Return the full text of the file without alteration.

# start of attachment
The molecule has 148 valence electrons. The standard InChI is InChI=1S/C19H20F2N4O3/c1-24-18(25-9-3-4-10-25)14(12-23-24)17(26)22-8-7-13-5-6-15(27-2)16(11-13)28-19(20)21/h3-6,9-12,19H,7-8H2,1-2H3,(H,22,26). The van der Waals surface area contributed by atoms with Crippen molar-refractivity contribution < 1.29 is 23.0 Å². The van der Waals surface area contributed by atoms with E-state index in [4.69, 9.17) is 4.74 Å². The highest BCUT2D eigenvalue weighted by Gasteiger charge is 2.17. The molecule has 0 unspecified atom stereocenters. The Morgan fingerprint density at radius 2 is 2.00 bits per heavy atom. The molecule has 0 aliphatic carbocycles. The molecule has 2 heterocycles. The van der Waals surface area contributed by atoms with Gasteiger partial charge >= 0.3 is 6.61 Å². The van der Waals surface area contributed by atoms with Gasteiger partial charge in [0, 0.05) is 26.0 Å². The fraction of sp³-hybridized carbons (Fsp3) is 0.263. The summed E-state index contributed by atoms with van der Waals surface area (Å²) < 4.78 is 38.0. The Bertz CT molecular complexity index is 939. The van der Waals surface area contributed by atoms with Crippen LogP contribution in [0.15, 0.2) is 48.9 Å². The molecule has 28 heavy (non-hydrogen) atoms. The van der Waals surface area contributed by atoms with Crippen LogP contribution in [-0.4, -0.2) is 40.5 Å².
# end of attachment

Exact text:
The molecule has 148 valence electrons. The standard InChI is InChI=1S/C19H20F2N4O3/c1-24-18(25-9-3-4-10-25)14(12-23-24)17(26)22-8-7-13-5-6-15(27-2)16(11-13)28-19(20)21/h3-6,9-12,19H,7-8H2,1-2H3,(H,22,26). The van der Waals surface area contributed by atoms with Crippen molar-refractivity contribution < 1.29 is 23.0 Å². The van der Waals surface area contributed by atoms with E-state index in [4.69, 9.17) is 4.74 Å². The highest BCUT2D eigenvalue weighted by Gasteiger charge is 2.17. The molecule has 0 unspecified atom stereocenters. The Morgan fingerprint density at radius 2 is 2.00 bits per heavy atom. The molecule has 0 aliphatic carbocycles. The molecule has 2 heterocycles. The van der Waals surface area contributed by atoms with Gasteiger partial charge >= 0.3 is 6.61 Å². The van der Waals surface area contributed by atoms with Gasteiger partial charge in [0, 0.05) is 26.0 Å². The fraction of sp³-hybridized carbons (Fsp3) is 0.263. The summed E-state index contributed by atoms with van der Waals surface area (Å²) < 4.78 is 38.0. The Bertz CT molecular complexity index is 939. The van der Waals surface area contributed by atoms with Crippen LogP contribution in [0.15, 0.2) is 48.9 Å². The molecule has 28 heavy (non-hydrogen) atoms. The van der Waals surface area contributed by atoms with Crippen LogP contribution in [-0.4, -0.2) is 40.5 Å².